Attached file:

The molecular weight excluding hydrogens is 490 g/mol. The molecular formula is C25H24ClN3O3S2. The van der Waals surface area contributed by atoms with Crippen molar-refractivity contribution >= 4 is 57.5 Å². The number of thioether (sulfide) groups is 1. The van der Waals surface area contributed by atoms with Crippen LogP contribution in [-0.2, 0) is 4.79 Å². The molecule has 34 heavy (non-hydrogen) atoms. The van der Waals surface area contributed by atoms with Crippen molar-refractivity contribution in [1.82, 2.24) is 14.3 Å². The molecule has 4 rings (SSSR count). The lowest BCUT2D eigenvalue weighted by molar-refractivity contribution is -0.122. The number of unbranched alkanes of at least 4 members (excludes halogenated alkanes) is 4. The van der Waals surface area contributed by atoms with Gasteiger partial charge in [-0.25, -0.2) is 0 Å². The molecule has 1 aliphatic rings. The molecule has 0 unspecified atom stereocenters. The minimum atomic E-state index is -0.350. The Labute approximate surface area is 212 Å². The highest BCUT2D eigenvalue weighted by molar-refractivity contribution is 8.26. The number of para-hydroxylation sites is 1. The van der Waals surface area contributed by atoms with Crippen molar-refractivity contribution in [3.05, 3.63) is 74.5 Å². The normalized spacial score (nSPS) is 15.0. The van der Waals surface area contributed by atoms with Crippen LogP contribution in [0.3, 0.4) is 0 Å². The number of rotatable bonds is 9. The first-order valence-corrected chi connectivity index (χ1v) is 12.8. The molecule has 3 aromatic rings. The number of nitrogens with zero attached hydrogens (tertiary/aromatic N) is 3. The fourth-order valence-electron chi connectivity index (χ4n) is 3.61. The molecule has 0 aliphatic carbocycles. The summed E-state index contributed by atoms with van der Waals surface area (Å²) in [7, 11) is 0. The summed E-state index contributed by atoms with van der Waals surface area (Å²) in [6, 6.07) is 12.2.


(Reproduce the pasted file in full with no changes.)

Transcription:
The molecular weight excluding hydrogens is 490 g/mol. The molecular formula is C25H24ClN3O3S2. The van der Waals surface area contributed by atoms with Crippen molar-refractivity contribution >= 4 is 57.5 Å². The number of thioether (sulfide) groups is 1. The van der Waals surface area contributed by atoms with Crippen LogP contribution in [-0.2, 0) is 4.79 Å². The molecule has 34 heavy (non-hydrogen) atoms. The van der Waals surface area contributed by atoms with Crippen molar-refractivity contribution in [1.82, 2.24) is 14.3 Å². The molecule has 4 rings (SSSR count). The lowest BCUT2D eigenvalue weighted by molar-refractivity contribution is -0.122. The number of unbranched alkanes of at least 4 members (excludes halogenated alkanes) is 4. The van der Waals surface area contributed by atoms with Gasteiger partial charge in [-0.25, -0.2) is 0 Å². The molecule has 1 aliphatic rings. The molecule has 0 unspecified atom stereocenters. The minimum atomic E-state index is -0.350. The Labute approximate surface area is 212 Å². The highest BCUT2D eigenvalue weighted by molar-refractivity contribution is 8.26. The number of para-hydroxylation sites is 1. The van der Waals surface area contributed by atoms with Crippen molar-refractivity contribution in [3.05, 3.63) is 74.5 Å². The normalized spacial score (nSPS) is 15.0. The van der Waals surface area contributed by atoms with Crippen LogP contribution in [0.3, 0.4) is 0 Å². The number of rotatable bonds is 9. The first-order valence-corrected chi connectivity index (χ1v) is 12.8. The molecule has 3 aromatic rings. The number of nitrogens with zero attached hydrogens (tertiary/aromatic N) is 3. The fourth-order valence-electron chi connectivity index (χ4n) is 3.61. The molecule has 0 aliphatic carbocycles. The summed E-state index contributed by atoms with van der Waals surface area (Å²) in [7, 11) is 0. The summed E-state index contributed by atoms with van der Waals surface area (Å²) in [6, 6.07) is 12.2.